Sorry for not posting last week, I was fighting strep and was running a fever a few times, and me + fever = nothing makes sense. Needless to say, I’m pretty sure a book, my tea mug, and my cozy bed are calling my name to finish recovering from the little spell of being sick. Speaking of books, I recently read a fantastic book, and here is The Accidental Athlete by Stephanie Atwood book review.
I love the way The Accidental Athlete was written. It wasn’t written in the typical way of someone continuously bragging about what they’ve accomplished when it comes to their sport, but instead, The Accidental Athlete was more personal. You got to know what Stephanie went through to become the runner she is today. Especially since the way society was at the time when Stephanie began running.
Little history lesson here:
Up until 1972 – when Title IX AKA the Patsy Takemoto Mink Equal Opportunity in Education Act was passed – women weren’t typically allowed to run, or take part in most physical activities whether that was in school, or in everyday life as a form of exercise. The main reasons being that 1. Doctors believed if women ran there could be medical complications, and 2. Running – which leads to sweating – wasn’t feminine, and should be left to the men.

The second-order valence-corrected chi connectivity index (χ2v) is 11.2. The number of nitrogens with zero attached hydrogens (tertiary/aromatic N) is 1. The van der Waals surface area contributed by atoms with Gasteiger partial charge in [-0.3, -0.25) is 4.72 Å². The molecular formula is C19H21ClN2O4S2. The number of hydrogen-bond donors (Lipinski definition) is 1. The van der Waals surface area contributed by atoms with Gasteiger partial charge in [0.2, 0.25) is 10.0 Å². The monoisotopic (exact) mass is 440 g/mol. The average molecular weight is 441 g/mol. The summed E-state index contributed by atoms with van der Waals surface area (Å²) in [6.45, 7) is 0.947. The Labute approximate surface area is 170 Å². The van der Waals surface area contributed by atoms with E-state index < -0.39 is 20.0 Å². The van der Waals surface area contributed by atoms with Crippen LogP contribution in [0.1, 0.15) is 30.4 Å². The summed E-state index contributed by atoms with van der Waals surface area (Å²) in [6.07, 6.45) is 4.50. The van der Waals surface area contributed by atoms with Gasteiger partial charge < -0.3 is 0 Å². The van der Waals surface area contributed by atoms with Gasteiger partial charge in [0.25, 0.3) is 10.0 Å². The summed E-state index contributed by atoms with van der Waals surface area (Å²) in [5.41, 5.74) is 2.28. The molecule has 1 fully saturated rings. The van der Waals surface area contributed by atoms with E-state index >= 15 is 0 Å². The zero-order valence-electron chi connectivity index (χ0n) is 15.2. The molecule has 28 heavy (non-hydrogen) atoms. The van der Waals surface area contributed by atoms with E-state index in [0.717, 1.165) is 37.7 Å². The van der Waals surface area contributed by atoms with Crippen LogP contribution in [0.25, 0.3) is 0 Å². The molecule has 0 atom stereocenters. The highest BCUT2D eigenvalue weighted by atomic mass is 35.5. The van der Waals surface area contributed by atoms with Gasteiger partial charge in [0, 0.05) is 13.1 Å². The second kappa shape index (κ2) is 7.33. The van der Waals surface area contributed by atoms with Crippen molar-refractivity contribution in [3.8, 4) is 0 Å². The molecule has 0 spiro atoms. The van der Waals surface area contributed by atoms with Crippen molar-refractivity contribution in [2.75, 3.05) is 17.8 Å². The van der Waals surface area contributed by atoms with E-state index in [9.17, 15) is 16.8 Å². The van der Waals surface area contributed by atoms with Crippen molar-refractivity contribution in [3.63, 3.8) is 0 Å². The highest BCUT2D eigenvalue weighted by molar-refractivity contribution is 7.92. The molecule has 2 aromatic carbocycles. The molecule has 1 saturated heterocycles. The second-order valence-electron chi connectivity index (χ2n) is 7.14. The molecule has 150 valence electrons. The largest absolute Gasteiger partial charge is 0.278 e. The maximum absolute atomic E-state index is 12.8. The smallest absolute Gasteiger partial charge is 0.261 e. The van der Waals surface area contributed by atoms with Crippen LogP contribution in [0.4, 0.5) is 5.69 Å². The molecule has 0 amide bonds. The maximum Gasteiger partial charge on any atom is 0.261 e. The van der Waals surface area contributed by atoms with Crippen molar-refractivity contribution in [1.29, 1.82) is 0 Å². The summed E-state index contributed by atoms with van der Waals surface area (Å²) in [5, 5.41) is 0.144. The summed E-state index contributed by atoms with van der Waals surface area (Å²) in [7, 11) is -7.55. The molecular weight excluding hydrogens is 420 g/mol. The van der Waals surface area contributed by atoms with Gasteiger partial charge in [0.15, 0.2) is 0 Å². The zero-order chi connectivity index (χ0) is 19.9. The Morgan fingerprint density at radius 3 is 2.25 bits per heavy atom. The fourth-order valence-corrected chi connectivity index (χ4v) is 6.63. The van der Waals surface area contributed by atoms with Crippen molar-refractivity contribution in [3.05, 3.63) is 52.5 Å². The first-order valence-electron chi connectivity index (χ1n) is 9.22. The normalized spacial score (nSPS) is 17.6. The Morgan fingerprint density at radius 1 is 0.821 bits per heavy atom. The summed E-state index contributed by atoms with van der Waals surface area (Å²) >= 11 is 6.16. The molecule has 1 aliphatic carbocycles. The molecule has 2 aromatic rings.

Now that we’re caught up in our history… Back to the review:
This book for me was very much a reminder of how far women have come regarding sports and athletics. From before Title IX being passed in 1972 to now, women have achieved amazing things in sports.
Granted, there’s still some stigma about girls and women in sports, but with each accomplishment, a woman makes the less stigma there is. It’s amazing that more young girls want to take part in sports such as soccer, and less of the typical “girl sports.”
Not that there’s anything wrong with cheerleading, or anything. It just shows that society is shifting its views when it comes to females taking part in what used to be male-only sports.
Reading this book about, and written by one of the many women who were the pioneers of showing society that women could take part in athletics, and everything would be okay. Was, in my opinion, what made this book stand out the most to me.
Reading her story of becoming an accidental athlete has easily made this one of my favorite books that I’ve read in the last few months, and I highly recommend it to everyone from every age, whether you’re into athletics or not, and whether you’re male or female.
It’s a great book that you can download for Kindle on Amazon.